Have you heard of the Sustainable Development Goals, short “SDGs”? The SDGs are a set of goals formulated by an initiative of the same name by the United Nations, established in 2015 as a successor of the “Millennium Development Goals” which had covered the time-span from 2000-2015. These goals name the main tasks the UN identified for achieving a better world for all its inhabitants by the year 2030. They are structured in 17 topics, which are the following: No Poverty; Zero Hunger; Good Health and Well-Being; Quality Education; Gender Equality; Clean Water and Sanitation; Affordable and Clean Energy; Decent Work and Economic Growth; Industry, Innovation and Infrastructure; Reduced Inequalities; Sustainable Cities and Communities; Responsible Production and Consumption; Climate Action; Life Below Water; Life on Land; Peace, Justice and Strong Institutions; Partnership for the Goals.
These topics are subdivided into concrete 169 targets, amounting to ten targets per goal on average. No organization can focus on every goal, let alone every single target. Most actors therefore have key activities and focus on a few topics to which they then allocate their resources. For example, there are organizations which place a focus on health, maybe even only on certain diseases like malaria or HIV/Aids. Others are dedicated to Life Below Water and aim to clear the oceans from plastic.
As you know, SAT’s expertise is sustainable agriculture. This sounds like as narrow a focus as the examples mentioned above, and in a way, it is. At first glance, strengthening agriculture helps against hunger, the 2nd goal. Furthermore, it is obvious that SAT’s focus on organic agriculture plays into goal 12, Responsible Production and Consumption, and some health benefits (goal 3) associated with organic farming – both through producing without potentially hazardous fertilizers and pesticides, as well as the quality of the products themselves – are well-known too.
However, agriculture has a much wider scope. This can be illustrated with a few facts: 68% of Tanzanians live in rural areas (world-wide, the share is less than 50%). 60% of Tanzanians are primarily employed in agriculture, 52% of them being women. 91% of land-owners are small-scale farmers with less than 20 ha of land, and although 52% of workers in agriculture are women, they only own 20% of the land. Lastly, agriculture contributes 26% of Tanzania’s climate gas emissions (CO2 equivalents).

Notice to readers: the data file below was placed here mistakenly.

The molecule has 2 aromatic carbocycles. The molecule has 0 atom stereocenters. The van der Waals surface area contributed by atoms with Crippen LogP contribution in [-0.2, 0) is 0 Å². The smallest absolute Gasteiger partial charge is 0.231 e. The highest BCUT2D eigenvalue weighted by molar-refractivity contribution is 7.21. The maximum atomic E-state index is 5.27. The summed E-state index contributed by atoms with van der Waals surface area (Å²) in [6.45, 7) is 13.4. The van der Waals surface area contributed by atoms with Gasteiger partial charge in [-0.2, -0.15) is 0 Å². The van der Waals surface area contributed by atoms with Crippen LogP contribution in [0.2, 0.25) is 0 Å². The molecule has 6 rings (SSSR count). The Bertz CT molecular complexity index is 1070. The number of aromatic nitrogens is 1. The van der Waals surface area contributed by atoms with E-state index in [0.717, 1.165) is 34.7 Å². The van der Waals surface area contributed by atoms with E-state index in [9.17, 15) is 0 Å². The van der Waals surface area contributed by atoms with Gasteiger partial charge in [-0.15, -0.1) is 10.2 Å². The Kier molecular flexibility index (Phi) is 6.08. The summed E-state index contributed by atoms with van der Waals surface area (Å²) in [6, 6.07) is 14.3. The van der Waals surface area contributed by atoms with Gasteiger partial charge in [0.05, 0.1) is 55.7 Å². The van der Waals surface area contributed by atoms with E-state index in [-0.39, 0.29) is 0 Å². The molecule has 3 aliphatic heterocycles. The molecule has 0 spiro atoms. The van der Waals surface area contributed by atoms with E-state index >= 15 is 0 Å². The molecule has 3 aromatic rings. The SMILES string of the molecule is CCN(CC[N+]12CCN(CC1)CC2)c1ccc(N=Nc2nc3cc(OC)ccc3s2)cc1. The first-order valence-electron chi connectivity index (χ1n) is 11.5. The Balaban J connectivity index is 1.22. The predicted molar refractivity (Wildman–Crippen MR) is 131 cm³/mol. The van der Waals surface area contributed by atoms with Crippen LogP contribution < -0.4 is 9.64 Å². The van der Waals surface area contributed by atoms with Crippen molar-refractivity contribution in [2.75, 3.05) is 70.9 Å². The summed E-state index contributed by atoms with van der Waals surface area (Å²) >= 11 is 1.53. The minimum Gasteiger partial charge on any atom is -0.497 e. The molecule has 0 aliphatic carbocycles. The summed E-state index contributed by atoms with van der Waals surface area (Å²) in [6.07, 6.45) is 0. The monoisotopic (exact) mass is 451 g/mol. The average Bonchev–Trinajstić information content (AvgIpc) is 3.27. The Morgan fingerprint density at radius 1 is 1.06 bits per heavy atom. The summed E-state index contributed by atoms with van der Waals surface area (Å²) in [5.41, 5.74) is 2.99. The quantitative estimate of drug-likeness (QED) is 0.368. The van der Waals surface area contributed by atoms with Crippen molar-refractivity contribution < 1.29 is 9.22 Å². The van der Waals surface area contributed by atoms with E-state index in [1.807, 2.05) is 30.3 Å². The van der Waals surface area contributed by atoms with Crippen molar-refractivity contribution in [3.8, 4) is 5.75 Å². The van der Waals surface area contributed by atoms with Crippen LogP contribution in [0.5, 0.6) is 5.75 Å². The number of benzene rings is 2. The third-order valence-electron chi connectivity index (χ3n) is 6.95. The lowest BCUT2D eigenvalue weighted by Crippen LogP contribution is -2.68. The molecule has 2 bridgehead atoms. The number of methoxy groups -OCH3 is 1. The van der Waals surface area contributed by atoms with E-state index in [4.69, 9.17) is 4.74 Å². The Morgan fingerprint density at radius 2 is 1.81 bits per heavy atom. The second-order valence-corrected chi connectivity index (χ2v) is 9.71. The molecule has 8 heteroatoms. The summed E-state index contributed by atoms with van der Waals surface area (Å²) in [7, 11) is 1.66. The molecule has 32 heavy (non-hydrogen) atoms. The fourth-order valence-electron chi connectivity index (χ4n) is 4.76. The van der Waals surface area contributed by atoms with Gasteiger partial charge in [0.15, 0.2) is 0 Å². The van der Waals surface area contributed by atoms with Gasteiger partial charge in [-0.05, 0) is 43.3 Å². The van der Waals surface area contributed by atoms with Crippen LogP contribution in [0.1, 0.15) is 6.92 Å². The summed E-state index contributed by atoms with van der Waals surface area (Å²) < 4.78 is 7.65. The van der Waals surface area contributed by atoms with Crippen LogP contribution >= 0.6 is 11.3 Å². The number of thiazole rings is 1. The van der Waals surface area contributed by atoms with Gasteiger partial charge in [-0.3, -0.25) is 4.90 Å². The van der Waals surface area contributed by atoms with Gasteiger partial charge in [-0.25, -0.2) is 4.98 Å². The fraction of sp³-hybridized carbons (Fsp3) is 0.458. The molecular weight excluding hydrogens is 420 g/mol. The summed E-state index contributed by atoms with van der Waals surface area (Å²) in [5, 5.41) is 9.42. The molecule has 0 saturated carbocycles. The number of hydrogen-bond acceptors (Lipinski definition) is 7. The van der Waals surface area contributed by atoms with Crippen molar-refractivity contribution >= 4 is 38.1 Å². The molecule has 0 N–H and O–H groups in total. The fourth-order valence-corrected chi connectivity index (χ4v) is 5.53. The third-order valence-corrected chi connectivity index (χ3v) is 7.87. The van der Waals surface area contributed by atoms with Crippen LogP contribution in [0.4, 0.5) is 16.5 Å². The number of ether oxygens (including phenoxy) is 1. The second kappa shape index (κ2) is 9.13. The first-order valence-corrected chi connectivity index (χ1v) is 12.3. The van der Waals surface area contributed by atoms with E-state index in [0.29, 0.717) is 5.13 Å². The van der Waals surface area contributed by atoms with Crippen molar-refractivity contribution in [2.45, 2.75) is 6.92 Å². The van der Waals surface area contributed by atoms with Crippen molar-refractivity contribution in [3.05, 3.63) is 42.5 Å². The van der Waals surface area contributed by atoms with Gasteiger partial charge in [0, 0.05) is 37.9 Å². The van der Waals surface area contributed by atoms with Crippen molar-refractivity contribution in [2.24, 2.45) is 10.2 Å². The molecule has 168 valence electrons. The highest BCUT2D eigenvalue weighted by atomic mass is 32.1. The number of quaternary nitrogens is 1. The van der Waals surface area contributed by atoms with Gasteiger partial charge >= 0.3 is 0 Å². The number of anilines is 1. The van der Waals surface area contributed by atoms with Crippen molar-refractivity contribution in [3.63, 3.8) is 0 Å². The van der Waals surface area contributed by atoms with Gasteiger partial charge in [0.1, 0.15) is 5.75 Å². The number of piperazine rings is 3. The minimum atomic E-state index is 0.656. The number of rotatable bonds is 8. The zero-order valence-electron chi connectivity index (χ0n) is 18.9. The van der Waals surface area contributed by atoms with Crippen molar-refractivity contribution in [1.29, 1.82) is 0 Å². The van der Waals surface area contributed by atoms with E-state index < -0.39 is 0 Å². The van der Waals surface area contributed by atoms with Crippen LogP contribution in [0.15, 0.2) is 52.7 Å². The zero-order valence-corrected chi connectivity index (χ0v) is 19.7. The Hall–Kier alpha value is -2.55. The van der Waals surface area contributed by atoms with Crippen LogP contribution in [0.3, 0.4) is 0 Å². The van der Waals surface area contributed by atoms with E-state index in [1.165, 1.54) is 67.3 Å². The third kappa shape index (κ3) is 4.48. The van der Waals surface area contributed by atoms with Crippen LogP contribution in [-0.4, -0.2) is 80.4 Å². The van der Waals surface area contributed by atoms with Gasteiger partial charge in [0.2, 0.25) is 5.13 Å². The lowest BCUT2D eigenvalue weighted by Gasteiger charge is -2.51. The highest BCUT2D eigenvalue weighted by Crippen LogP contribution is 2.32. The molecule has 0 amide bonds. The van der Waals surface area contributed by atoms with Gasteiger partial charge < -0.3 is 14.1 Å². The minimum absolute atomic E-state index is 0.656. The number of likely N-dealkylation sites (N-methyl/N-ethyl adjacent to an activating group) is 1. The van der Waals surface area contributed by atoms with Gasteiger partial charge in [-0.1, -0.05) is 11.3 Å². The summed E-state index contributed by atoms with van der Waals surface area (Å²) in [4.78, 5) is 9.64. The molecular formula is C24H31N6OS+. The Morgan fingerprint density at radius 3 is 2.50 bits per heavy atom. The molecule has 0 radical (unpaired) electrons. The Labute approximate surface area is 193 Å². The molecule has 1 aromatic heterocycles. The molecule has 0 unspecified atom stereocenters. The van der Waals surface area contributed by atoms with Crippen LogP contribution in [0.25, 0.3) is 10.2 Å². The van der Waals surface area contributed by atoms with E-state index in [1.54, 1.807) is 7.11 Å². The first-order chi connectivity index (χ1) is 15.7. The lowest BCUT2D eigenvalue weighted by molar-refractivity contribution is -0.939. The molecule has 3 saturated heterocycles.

We could share many more facts, but you get the point: In that short list of facts, we tackled topics like poverty, inequality, gender, and climate change. This observation shows that agriculture is more than just mere food production: It is a core pillar of society and life in Tanzania, just as in many other regions in the world. This means that somebody who tackles issues in this sector, like SAT, automatically takes responsibility for many sectors that are linked with it. Below, you find a list compiled by us that shows to what degree we contribute to tackling these issues. In order to give you an idea of what the percentages mean, take two examples:
- Zero Hunger: 100%. This means that SAT contributes to all targets listed under this goal. Strengthened agriculture will reduce malnourishment, enhance child development, and make farmers less dependent on subsidies.
- Good Health and Well-Being: 15%. This number indicates that our work does have a positive impact on people’s health. Organic agriculture is positively linked with various health benefits both on the producer and consumer side. However, this goal includes a number of targets regarding infectious diseases like HIV or hepatitis, which are not within SAT’s expertise.
We hope this article gives you a good impression on the key competences of SAT, but also enables you to understand the wider scope that our work directly affects.
 Source: CIAT; World Bank. 2017. Climate-Smart Agriculture in Tanzania. CSA Country Profiles for Africa Series. International Center for Tropical Agriculture (CIAT); World Bank, Washington, D.C. 25 p